Magazine article U.S. Catholic

Life Unexpected: When Plans Go Awry, Consider the Possibilities

Magazine article U.S. Catholic

Life Unexpected: When Plans Go Awry, Consider the Possibilities

Article excerpt

When Katie was 22, her 51-year-old mother was diagnosed with breast cancer that had metastasized to her liver. She was given just four weeks to live.

"She was sent home to hospice, and we spent the next weeks caring for her, sharing conversations, and watching her grow weak and ill," Katie says. "My mom was a woman of great faith and was not afraid." Katie says her mom believed her body was merely a shell and that her presence would continue on. Indeed, in only a few weeks, Katie's mother died. "I spent the next few years trying to navigate life without her," Katie says.

The unexpected death caused Katie to reexamine her life. She quit her job in marketing and went to graduate school to become an early childhood educator. "Knowing how short life can be, I wanted to make an impact if I could and spend my days doing something I enjoyed," she says.

We spend much of our lives making plans for what's next. The hyper-organized among us operate from a daily to-do list with the day's prescriptions for the minutes as they pass. Even the most laidback folks have their own loose direction for where they're going. From big career strategies to the daily calendars we keep on our phones, planning the future offers a sense of control. When a major life event changes our course, most people react first with shock.

"I would tell my mom 'it isn't fair' and ask why her?" Katie says. "My mom would respond that there was no such thing as fair, and my question should be, 'Why not us?'"

Once the disbelief wears off an unexpected life event--even a tragic one like Katie's--can bring us to a place that we didn't know existed. Unexpected life events, when we choose to accept them and enter in, can define us more fully and completely than our original plans ever could have. Because unexpected events require us to ask questions we would have not otherwise considered, they are an opportunity to discover who we are and what we are called to. Katie does not know if she would have become a teacher had she not lost her mom. Now, as a stay-at-home mother to three small children, she feels one of the reasons she cherishes her role is because her mom's death taught her that nothing is a given.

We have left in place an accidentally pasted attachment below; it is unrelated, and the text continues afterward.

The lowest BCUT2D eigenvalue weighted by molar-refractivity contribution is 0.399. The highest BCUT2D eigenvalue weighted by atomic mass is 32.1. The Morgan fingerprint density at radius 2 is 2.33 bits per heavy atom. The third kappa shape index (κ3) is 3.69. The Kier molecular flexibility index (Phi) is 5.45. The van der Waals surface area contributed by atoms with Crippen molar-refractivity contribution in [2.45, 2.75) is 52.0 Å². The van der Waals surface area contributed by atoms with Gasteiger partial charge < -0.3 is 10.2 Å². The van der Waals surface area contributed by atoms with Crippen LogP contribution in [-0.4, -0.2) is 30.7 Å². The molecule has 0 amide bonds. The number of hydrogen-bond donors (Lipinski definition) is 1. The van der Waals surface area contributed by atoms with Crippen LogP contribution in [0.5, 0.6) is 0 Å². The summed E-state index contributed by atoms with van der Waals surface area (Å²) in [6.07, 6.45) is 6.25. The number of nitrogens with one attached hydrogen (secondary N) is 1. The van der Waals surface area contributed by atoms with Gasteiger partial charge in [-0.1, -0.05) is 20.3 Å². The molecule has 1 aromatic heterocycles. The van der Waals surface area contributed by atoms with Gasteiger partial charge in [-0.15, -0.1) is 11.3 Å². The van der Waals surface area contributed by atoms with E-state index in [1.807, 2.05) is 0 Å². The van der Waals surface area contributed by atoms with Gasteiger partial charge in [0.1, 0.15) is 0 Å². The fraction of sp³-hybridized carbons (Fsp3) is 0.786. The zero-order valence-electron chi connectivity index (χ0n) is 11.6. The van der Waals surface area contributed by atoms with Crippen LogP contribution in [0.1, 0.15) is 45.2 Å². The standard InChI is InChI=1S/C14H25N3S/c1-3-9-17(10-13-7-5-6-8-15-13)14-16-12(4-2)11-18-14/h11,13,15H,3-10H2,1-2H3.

Isabela and Jorge got married in their late 20s and had decided not to have children. Both had excellent high-paying jobs. "I had prayed a lot before even marrying Jorge. I had never thought I wanted to get married," Isabela says. "But eventually, I researched marriage and talked to many people, and decided that while I wanted to get married, I did not want children. I'm someone who needs to go 'all in' on whatever I do. I knew if I would become a mother, I'd want to do that well too. I felt having kids would mean I wouldn't be able to go as far as I wanted in my career or travel the places I wanted."

Isabela discovered she was pregnant just a few months into her marriage. "I cried for three days; I considered abortion. I was depressed," she says. Reaching for direction, she opened the Bible, and it fell open to the verse from Psalm 127: "Children are a gift from God; they are a reward from him."

"I am not one to normally believe God speaks to you through an open Bible, but this was clearly God," Isabela says. …

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